Marin Alsop

Leonard Bernstein: Mass

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AllMusic Review by

Renewed interest in Leonard Bernstein's Mass (1971) may be related to a resurgence of political unrest, religious questioning, and social tensions in the first decade of the twenty first century, or it may be due merely to baby-boomer nostalgia. The Vietnam war, the sexual revolution, the ecumenical movement, and other issues of the day, as commented on by Bernstein and co-lyricist Stephen Schwartz, definitively marked Mass as a period piece, along with its setting of the pre-Vatican II Latin text of the Roman Catholic liturgy. Musically, too, this elaborate theater piece is dated, with its fairly naïve mix of cheeky pop songs, angry urban blues, raucous circus band marches, and pious folk songs with discordant quadraphonic tapes, rigorous canons, austere chorales, and twelve-tone meditations: it overflows with the eclecticism that was the era's answer to the fading avant-garde. Even at the time, some critics wondered if such a topical work could be relevant for future performances. By the end of the 1970s, Mass could already be seen as a relic of the past, and it's small wonder that it stayed in the catalog only in Bernstein's authoritative recording for Columbia, mostly by dint of the composer's compelling personality and importance to the label. More than 30 years would pass before recordings by Kent Nagano for Harmonia Mundi, Kristjan Järvi for Chandos, and Marin Alsop for Naxos would appear, starting a revival for this vast time capsule of a work, and raising once more the matter of the piece's significance. Alsop's recording with the Baltimore Symphony Orchestra, featuring baritone Jubilant Sykes as the Celebrant, is quite close to Bernstein's original; indeed, listeners may be excused if they think they find some similarities, for the quad tapes employed in 1971 are reused here, and Alsop makes sure that the sound and expression of her live musicians match as well. In this respect, the performance comes closer than Nagano's or Järvi's, and Alsop's admiration for Bernstein clearly has led her to direct the performance with the 1971 recording as a guideline, albeit with a few altered lyrics and some slight changes of tempo. But listeners are still left to face the larger question of the work's continued value, and Alsop's devotion to the first recording does little to make this seem like a fresh or updated version for today, or to dispel the feeling that this is just a trip down memory lane. Sykes passionate interpretation of the central role provides the most important reason to hear this 2008 recording, and his flexible delivery is an interesting alternative to the more straightforward singing of the original Celebrant, Alan Titus. But so much is the same here, Sykes cannot make a large enough difference by himself, and this Mass does not really escape its Zeitgeist. Listeners would do well to stick with Bernstein's recording if they want to experience its excitement, but should give Alsop's a try for the earnest effort and the spacious digital sound.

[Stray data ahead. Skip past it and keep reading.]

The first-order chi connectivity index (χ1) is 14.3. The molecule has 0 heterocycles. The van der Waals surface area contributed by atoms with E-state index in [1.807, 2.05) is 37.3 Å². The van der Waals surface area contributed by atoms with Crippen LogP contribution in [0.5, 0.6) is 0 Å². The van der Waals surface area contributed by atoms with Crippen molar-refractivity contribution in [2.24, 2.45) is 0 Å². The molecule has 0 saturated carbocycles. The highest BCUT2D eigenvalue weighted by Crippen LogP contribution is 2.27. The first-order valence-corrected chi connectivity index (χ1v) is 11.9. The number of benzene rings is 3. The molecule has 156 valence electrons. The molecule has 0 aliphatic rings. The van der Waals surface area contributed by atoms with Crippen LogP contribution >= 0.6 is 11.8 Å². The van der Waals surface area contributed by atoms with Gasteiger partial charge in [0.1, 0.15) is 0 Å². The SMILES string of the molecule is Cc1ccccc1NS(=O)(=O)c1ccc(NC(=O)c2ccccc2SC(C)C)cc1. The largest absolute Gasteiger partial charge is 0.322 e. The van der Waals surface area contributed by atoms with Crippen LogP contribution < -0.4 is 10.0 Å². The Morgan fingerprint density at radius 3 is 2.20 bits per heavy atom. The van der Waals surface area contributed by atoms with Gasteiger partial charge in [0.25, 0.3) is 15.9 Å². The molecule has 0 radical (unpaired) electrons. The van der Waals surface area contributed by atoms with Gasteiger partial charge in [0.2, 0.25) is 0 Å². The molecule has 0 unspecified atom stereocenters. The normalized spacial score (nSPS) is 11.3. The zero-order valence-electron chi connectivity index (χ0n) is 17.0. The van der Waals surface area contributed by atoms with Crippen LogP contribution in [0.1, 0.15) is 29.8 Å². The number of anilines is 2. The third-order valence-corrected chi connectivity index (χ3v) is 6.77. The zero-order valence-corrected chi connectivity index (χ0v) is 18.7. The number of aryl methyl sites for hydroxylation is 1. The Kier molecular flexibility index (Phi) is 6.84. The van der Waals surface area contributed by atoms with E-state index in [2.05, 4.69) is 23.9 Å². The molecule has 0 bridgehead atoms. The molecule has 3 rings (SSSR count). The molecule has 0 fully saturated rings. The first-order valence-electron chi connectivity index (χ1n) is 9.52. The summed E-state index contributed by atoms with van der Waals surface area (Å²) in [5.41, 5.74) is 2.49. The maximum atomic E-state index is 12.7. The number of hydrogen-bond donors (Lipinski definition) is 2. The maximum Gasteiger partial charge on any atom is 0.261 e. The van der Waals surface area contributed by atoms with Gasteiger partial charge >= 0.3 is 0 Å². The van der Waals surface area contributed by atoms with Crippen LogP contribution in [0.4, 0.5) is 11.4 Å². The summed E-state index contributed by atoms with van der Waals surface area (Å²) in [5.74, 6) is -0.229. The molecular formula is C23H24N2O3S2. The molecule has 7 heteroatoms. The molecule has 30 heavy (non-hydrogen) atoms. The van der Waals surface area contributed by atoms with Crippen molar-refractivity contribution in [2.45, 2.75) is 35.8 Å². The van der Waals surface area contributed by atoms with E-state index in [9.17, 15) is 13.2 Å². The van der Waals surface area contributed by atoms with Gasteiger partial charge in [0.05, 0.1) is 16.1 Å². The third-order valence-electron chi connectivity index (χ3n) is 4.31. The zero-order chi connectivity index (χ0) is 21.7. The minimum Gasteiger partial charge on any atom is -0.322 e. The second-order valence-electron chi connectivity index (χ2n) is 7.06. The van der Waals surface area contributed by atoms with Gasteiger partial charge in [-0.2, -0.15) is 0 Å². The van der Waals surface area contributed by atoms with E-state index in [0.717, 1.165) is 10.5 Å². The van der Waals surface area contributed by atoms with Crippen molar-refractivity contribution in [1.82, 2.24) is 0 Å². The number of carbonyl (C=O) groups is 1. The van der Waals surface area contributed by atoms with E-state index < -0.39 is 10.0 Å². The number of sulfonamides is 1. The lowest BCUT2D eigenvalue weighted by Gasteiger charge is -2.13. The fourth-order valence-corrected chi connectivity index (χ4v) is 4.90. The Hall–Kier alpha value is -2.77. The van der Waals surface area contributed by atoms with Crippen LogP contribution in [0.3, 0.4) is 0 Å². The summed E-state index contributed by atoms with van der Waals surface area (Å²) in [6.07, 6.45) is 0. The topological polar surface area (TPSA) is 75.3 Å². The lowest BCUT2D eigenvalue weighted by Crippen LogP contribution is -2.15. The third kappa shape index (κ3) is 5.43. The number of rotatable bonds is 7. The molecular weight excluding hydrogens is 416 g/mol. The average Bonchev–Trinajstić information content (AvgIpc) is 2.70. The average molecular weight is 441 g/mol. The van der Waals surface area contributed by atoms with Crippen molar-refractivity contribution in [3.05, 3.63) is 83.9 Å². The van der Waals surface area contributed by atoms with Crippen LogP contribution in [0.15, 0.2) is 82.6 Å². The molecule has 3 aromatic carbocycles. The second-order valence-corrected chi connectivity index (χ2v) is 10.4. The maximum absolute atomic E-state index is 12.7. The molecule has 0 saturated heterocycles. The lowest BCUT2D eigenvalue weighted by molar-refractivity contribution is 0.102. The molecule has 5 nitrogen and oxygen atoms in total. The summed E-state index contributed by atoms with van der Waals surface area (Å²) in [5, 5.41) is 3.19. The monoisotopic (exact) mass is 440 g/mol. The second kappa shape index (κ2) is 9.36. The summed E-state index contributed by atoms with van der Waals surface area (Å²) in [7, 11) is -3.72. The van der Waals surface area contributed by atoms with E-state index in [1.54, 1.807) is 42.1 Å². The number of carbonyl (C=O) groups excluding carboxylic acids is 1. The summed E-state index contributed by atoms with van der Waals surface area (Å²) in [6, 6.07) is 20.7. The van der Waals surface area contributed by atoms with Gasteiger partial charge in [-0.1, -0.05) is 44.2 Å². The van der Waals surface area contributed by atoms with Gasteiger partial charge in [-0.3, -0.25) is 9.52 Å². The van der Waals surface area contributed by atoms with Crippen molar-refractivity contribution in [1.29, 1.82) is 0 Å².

Track Listing - Disc 1

Sample Title/Composer Performer Time
Mass, theatre piece for singers, players & dancers
1
1:58
2
4:10
3
1:08
4
4:59
5
0:41
6
1:57
7
1:21
8
0:54
9
2:10
10
1:41
11
4:50
12
5:09
13
1:54
14
1:15
15
0:59
16
2:46
17
3:38
18
5:50
19
4:22
20
1:08
21
2:16
22
1:20
23
1:38
24
2:06
25
2:31
26
2:12
blue highlight denotes track pick